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Maximising demographic dividend in Nigeria


Demographic dividend is simply the economic growth potential that can result from shifts in a population’s age structure, mainly, when the share of the working age group (15-64) is larger than the non-working age group share of the population (14 and younger and 65 and above). Hence, demographic dividend is usually associated with population growth of the labour force age group and a reduction in mortality and fertility rates. Demographic dividend has been argued to account for between 25 and 40 per cent of the economic transformation experienced by the East Asian Tiggers and Nigeria should take a cue from this.

This phenomenon is important to Nigeria as Nigeria is Africa’s most populous nation with an estimated population of more than 170 million, having grown at 2.7-3.2 per cent annually for the past several decades. The population Division of the Department of Economic and Social Affair of the United Nations Secretariat (2008) stated that Nigeria is the world’s eighth largest country and by 2030, it will have an additional 68 million population.The country has a very large youthful age structure, with nearly three quarters of its population under the age of 30. Even if fertility and mortality rates decline substantially, Nigeria will still have a youthful age structure and without effective population policy to reduce the high fertility rate, Nigeria will add a further 63 million by 2050, making it the fifth most populous nation in the world after India, the United States and Pakistan.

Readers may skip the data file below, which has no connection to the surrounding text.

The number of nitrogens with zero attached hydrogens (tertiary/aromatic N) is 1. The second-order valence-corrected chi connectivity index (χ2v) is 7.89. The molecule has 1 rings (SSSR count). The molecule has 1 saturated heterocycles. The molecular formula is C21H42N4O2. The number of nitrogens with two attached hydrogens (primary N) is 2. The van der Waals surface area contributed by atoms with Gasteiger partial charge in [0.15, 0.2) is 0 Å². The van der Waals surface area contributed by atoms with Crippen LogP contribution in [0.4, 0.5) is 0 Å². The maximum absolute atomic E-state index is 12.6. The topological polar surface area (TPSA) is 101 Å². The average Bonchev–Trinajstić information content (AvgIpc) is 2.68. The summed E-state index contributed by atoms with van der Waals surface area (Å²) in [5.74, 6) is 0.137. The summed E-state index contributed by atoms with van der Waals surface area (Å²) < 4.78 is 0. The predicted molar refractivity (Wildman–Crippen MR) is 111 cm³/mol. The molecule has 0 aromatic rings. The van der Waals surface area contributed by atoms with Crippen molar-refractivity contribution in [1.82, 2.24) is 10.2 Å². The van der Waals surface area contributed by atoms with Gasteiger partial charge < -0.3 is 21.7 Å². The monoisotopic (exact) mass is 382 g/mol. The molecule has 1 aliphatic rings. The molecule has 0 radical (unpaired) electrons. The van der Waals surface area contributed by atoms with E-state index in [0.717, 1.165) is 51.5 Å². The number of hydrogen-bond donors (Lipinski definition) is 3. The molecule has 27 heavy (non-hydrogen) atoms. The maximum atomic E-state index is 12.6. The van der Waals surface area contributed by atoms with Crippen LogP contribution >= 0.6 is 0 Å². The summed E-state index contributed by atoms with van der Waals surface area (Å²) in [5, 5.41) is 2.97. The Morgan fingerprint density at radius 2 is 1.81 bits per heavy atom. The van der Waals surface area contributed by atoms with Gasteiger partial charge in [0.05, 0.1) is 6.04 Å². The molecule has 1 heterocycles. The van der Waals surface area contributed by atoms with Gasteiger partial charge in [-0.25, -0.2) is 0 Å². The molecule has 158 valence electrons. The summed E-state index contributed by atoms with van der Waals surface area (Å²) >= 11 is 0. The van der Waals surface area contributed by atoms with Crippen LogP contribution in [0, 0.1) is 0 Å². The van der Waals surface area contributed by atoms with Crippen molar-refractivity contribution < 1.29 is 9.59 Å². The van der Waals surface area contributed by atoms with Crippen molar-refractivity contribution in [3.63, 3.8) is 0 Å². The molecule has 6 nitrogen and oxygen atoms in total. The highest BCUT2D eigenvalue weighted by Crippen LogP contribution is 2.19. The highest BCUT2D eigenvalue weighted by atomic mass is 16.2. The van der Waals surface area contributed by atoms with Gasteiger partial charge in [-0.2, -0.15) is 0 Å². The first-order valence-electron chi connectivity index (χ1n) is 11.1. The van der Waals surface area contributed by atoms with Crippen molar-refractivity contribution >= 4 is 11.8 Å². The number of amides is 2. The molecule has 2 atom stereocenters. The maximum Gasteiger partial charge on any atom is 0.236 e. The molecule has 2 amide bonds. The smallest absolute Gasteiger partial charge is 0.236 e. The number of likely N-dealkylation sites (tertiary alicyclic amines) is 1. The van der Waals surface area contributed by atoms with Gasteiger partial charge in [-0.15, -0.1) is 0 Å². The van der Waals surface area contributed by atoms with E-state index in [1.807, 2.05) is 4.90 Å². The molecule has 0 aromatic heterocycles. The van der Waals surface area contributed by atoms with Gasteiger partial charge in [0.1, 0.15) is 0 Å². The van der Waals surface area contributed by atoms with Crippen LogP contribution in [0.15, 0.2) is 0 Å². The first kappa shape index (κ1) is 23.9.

This phenomenon started as fertility rose through the first quarter century after independence, with each woman bearing an average of seven children in the mid-1980s, which led to high population growth coupled with dramatic declines in mortality especially among infants, as public health improved, population growth began to stabilise. Babies have much greater chance of surviving to adulthood, at the same time; a large ‘baby boom’ generation is now entering the workforce. The net result is that there are now more adult available to support each child in the population, depending on how fast fertility rates drop. The population age structure began to look less like a pyramid, with many young children and progressively fewer older cohorts, instead a “youth bulge” began to appear as the number of infants declined while the youth began to age. How this translates to demographic dividend and a concomitant effect on economic growth is that there is increase in labour supply, saving rates, human capital and domestic demand.